weekly Word – 3/02/23

Joseph: An Authentic Leader

As I studied for my sermon on Joseph in Genesis 37, one of the articles I read described him as an “Authentic Leader”.  As I spoke Sunday, I said that we would see more about his character as we progressed through the rest of the chapters.  I thought that for this week’s Weekly Word, I would share a portion of that article, and let you use it to bring to light why God chose Joseph as His “man” to take care of His people. 

The title of the article is “JOSEPH: AUTHENTIC LEADERSHIP FORGED IN THE CRUCIBLE” and was written by Melody Smith. It is based on papers written by Bill George, and P.G. Northouse (cited below). 

In George’s (2003) practical approach to authentic leadership, he identifies five essential elements: values/behavior, self-discipline/consistency, relationships/connectedness, heart/compassion, and purpose/passion (p. 36). These qualities are not sequential; rather, they represent life-long developmental growth (George, 2003, p. 18).

Values and Behavior. Values and behavior refer to leaders’ innate sense of self: their character, what they value, and what they believe (George, 2003, p. 20). Value driven leaders “have a clear idea of who they are, where they are going, and what the right thing is to do” (Northouse, 2016, pp. 198-199). According to Avolio, Walumbwa, and Weber (2009), authentic leadership encompasses internalized moral perspective, transparency within relationships, self-awareness, and balanced processing (p. 424). Deeply-held morality is a guiding force (George, 2003, p. 20). 

Self-Discipline and Consistency. As important as values are, self-discipline is necessary in order to convert one’s core values into actual behavior (George, 2003, p. 24). Stress can impede sound judgment, but authentic leaders have learned to stay calm during times of pressure (George, 2003, p. 41). 

Relationships and Connectedness. Authentic leaders are able to establish strong relationships (Northouse, 2016, p. 199). With a genuine tendency toward openness toward others, they share their own stories and take an interest in the stories of others. Through this exchange, bonds of trust and closeness are formed (2016, p. 199). Leaders build connection and commitment within their teams by their openness, even if the dialogue includes constructive feedback or bad news (George, 2003, pp. 40-41).

Heart and Compassion. With a heart of compassion, authentic leaders intentionally care for others (Northouse, 2016, p. 200). They open themselves to people’s personal lives and problems and, in turn, team members are inspired to believe in their leader (George, 2003, pp. 39-40).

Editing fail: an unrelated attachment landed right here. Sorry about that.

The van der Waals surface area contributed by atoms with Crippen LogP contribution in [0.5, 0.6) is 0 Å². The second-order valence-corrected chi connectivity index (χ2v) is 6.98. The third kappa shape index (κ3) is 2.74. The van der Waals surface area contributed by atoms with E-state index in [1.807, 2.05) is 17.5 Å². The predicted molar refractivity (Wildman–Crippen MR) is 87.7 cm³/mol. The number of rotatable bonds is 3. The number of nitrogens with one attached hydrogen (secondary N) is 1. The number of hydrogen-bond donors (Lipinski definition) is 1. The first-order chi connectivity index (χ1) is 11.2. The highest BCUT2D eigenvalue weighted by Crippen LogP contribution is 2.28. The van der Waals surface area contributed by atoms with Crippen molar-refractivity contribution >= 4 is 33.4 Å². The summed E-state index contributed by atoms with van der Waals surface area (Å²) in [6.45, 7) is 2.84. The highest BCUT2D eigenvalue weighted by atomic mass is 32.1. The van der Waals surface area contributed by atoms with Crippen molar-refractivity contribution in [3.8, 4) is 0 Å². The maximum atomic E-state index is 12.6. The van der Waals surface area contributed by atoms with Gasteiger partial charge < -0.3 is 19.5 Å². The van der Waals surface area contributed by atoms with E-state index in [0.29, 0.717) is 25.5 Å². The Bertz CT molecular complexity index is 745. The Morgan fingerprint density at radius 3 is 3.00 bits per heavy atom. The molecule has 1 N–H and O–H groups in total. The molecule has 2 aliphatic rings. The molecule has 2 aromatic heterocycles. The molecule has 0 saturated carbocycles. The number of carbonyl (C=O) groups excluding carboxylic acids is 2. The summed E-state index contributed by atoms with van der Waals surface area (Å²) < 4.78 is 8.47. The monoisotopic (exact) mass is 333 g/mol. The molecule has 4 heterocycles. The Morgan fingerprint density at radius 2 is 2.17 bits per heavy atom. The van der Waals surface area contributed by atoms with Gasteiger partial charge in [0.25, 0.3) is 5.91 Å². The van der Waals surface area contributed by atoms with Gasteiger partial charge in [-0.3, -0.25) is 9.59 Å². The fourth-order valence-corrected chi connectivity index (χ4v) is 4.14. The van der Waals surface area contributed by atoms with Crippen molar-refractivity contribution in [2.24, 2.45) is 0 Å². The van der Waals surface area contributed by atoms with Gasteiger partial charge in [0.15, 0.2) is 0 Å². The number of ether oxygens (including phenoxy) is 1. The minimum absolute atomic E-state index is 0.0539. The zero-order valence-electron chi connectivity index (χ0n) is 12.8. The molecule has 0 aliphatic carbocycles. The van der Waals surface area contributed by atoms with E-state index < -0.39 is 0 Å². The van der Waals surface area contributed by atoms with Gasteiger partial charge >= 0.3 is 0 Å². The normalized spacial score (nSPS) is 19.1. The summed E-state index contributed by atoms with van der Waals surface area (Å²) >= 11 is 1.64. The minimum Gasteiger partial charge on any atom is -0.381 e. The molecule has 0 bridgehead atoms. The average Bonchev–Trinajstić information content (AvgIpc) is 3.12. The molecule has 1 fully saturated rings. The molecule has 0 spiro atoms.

Purpose and Passion. Lastly, those who hold a passionate purpose not only know their mission, but are inspired and driven by it (George, 2003, p. 19). Their work deeply matters to them (George, 2003, p. 19). They may grow and learn while working toward someone else’s purpose for a time, but ultimately an authentic leader must discover and commit to her own purpose (George, 2003, p. 19).


Joseph, one of the patriarchs in the Bible, is recognized for his exceptional leadership skills and his unwavering faith in God. Joseph's journey began when he was sold into slavery by his own brothers and taken to Egypt. However, his resilience, wisdom, and ability to interpret dreams earned him favor with his master, Potiphar, who put him in charge of his household. Despite being falsely accused of a crime and imprisoned, Joseph continued to exhibit leadership qualities that eventually led to his appointment as the second in command in Egypt. He implemented successful strategies to store food during times of plenty to prepare for times of famine, which ultimately saved countless lives. Throughout his life, Joseph remained humble and gave credit to God for his success. His leadership serves as an inspiration to many and a testament to the power of faith, resilience, and unwavering commitment to doing what is right.

As we see him develop and experience the hardships that he faces through the next several chapters, I challenge you to use this Word to see what character traits he exhibited and to think about how you can apply them in your own life to become a better “leader” for God.

Journal of Biblical Perspectives in Leadership 9, no. 1 (Fall 2019), 286-303. © 2019 School of Business & Leadership, Regent University ISSN 1941-4692

George, B. (2003). Authentic leadership: Rediscovering the secrets to creating lasting value. San Francisco, CA: Jossey-Bass.

Northouse, P. G. (2016). Leadership: Theory and practice (7th ed.). Los Angeles, CA: Sage Publications, Inc

Avolio, B. J., Walumbwa, F. O., & Weber, T. J. (2009). Leadership: Current theories, research, and future directions. Annual Review of Psychology, 60, 421-449. Retrieved from https:// digitalcommons.unl.edu/cgi/viewcontent.cgi?article=1036& context=managementfacpub


Ed Johanson


Note: Not my usual, but I thought it well worth the time to share it.